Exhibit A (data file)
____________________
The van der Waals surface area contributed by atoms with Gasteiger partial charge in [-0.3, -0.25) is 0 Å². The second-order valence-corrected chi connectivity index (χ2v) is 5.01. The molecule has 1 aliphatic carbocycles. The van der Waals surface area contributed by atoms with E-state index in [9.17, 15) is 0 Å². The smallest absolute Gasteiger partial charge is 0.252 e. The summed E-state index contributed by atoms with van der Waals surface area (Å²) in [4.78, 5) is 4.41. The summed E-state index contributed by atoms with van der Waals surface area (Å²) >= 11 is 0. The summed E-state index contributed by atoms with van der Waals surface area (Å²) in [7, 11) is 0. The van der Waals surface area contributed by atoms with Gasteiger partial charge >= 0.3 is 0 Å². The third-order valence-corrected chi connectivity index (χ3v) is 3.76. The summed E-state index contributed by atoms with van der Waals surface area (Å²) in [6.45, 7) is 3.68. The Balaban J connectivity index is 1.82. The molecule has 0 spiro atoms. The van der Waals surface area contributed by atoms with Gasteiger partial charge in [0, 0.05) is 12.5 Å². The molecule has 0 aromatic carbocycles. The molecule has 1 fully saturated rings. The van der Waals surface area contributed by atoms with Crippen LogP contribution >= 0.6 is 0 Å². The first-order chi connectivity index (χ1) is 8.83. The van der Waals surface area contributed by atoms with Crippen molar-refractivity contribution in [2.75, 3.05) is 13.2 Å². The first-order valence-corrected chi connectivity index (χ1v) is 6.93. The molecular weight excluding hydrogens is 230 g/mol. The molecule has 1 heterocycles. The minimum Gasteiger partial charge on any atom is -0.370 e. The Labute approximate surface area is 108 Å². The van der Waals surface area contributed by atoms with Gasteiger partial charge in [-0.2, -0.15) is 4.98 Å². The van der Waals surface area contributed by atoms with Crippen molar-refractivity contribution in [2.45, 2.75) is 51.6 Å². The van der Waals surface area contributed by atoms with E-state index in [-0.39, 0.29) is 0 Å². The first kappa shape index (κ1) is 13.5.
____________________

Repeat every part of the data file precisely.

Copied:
The van der Waals surface area contributed by atoms with Gasteiger partial charge in [-0.3, -0.25) is 0 Å². The second-order valence-corrected chi connectivity index (χ2v) is 5.01. The molecule has 1 aliphatic carbocycles. The van der Waals surface area contributed by atoms with E-state index in [9.17, 15) is 0 Å². The smallest absolute Gasteiger partial charge is 0.252 e. The summed E-state index contributed by atoms with van der Waals surface area (Å²) in [4.78, 5) is 4.41. The summed E-state index contributed by atoms with van der Waals surface area (Å²) >= 11 is 0. The summed E-state index contributed by atoms with van der Waals surface area (Å²) in [7, 11) is 0. The van der Waals surface area contributed by atoms with Gasteiger partial charge >= 0.3 is 0 Å². The third-order valence-corrected chi connectivity index (χ3v) is 3.76. The summed E-state index contributed by atoms with van der Waals surface area (Å²) in [6.45, 7) is 3.68. The Balaban J connectivity index is 1.82. The molecule has 0 spiro atoms. The van der Waals surface area contributed by atoms with Gasteiger partial charge in [0, 0.05) is 12.5 Å². The molecule has 0 aromatic carbocycles. The molecule has 1 fully saturated rings. The van der Waals surface area contributed by atoms with Crippen LogP contribution >= 0.6 is 0 Å². The first-order chi connectivity index (χ1) is 8.83. The van der Waals surface area contributed by atoms with Crippen molar-refractivity contribution in [2.75, 3.05) is 13.2 Å². The first-order valence-corrected chi connectivity index (χ1v) is 6.93. The molecular weight excluding hydrogens is 230 g/mol. The molecule has 1 heterocycles. The minimum Gasteiger partial charge on any atom is -0.370 e. The Labute approximate surface area is 108 Å². The van der Waals surface area contributed by atoms with Gasteiger partial charge in [-0.2, -0.15) is 4.98 Å². The van der Waals surface area contributed by atoms with Crippen molar-refractivity contribution in [2.45, 2.75) is 51.6 Å². The van der Waals surface area contributed by atoms with E-state index in [-0.39, 0.29) is 0 Å². The first kappa shape index (κ1) is 13.5.